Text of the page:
How to embroider tulle
fleurs et tulles image by Magalice from Fotolia.com
Though lightweight and delicate, tulle netting can be embroidered without damaging the fabric.
Whether using a pattern that reflects the rich detailing of old world wedding veils or creating a simple design for chair back and tabletop decorations, embroidery can add dimension, colour and intricate detail to any shade of tulle.
Paint the entire fabric using acrylic paint the same colour as the tulle. Protect your hands with gloves and slowly wave a blow dryer above the fabric to help it dry.
Draw or trace your design on the fabric using a gel pen. If the tulle is black, use a pen that is a lighter colour so you will be able to clearly see the pattern lines.
Begin to embroider the tulle using a hoop with a free-motion embroidery machine. Though any type of thread is workable, choose a needle that is made for elastic fabrics or metallic threads. Use only water when washing this fabric because soap will lift the paint off.
- Though lightweight and delicate, tulle netting can be embroidered without damaging the fabric.
- Protect your hands with gloves and slowly wave a blow dryer above the fabric to help it dry.
Cut a water-soluble stabiliser into small pieces using a ratio of two to one. For example, if you are embroidering a wedding veil that is one yard in length, cut two yards of the stabiliser.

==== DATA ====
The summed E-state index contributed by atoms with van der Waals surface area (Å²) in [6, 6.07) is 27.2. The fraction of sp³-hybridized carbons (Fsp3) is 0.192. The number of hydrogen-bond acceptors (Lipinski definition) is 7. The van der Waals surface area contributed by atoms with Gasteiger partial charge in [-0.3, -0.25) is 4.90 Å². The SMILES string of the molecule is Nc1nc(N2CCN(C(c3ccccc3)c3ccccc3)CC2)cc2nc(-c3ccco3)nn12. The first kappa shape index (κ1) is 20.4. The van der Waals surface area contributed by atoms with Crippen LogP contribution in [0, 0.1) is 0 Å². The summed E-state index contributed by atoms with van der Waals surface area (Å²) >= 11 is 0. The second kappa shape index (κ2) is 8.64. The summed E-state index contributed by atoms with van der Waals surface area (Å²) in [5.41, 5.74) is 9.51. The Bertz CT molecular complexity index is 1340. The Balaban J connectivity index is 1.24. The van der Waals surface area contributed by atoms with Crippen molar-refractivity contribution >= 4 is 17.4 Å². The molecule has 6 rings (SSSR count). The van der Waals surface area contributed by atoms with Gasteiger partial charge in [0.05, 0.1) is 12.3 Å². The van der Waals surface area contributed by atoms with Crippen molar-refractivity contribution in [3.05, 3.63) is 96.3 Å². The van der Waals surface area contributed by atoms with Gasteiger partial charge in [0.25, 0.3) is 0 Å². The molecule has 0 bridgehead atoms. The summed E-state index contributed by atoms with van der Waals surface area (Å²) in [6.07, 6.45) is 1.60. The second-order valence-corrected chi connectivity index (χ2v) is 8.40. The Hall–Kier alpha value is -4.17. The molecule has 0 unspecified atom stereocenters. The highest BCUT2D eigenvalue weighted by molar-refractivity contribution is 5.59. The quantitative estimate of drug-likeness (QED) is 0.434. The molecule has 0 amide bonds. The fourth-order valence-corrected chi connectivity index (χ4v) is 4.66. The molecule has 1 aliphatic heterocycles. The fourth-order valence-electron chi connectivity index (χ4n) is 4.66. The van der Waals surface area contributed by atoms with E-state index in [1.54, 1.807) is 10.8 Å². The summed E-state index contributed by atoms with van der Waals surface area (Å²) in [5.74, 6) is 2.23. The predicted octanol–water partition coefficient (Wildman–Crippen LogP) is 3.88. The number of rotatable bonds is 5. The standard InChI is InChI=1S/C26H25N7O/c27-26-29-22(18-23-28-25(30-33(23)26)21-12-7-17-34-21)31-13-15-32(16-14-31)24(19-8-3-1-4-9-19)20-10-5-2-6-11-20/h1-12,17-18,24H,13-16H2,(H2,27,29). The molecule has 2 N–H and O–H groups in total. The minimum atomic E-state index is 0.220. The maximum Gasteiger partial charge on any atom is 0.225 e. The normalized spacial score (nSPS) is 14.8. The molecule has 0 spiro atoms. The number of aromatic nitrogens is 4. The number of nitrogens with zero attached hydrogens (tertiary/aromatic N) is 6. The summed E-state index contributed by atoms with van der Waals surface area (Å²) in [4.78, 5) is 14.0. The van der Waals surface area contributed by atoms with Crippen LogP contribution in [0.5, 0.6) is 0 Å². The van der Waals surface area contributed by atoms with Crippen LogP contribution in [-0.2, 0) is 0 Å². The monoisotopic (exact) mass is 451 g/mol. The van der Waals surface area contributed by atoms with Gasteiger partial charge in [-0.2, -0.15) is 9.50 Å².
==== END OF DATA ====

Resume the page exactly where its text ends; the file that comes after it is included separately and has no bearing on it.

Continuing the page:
Dissolve the small pieces of stabiliser in a glass baking dish that contains water. If the stabiliser appears resistant, warm it in the oven at 121 degrees Celsius or less or on the hob at a low temperature. When the stabiliser turns to liquid, set it aside to cool.
Place the tulle piece on a clean table and slowly pour the liquid over it, making sure to cover all of the fabric.The liquid should remain clear on the fabric; if it begins to look white, spread the liquid more evenly.
Dry the fabric with a blow dryer, but do not hold heat on it for long periods of time. Work in short intervals instead. Wait one hour while the tulle develops into a clear plastic-like fabric, then carefully peel it away from the table. It is now ready to use.
- Cut a water-soluble stabiliser into small pieces using a ratio of two to one.
- Dry the fabric with a blow dryer, but do not hold heat on it for long periods of time.
Sketch your design onto the fabric using water-soluble gel pens or washable markers and begin to embroider. Afterward, trim away any excess solution and hand wash the piece. Use an iron on low heat to press the item, working from the backside of your design.
- Tulle is frequently used to make wedding veils, ballet skirts and decorations used to drape or cover items. While embroidered patterns and designs can certainly enhance this fabric, the project does requires patience, often taking anywhere from several hours to several days to embroider one yard of tulle.
Donna G. Morton lives in Atlanta and has been writing for more than 27 years. She earned a Bachelor of Science in journalism from East Tennessee State University and spent 15 years in radio and corporate advertising, winning 10 Excellence in Advertising Awards for creative writing.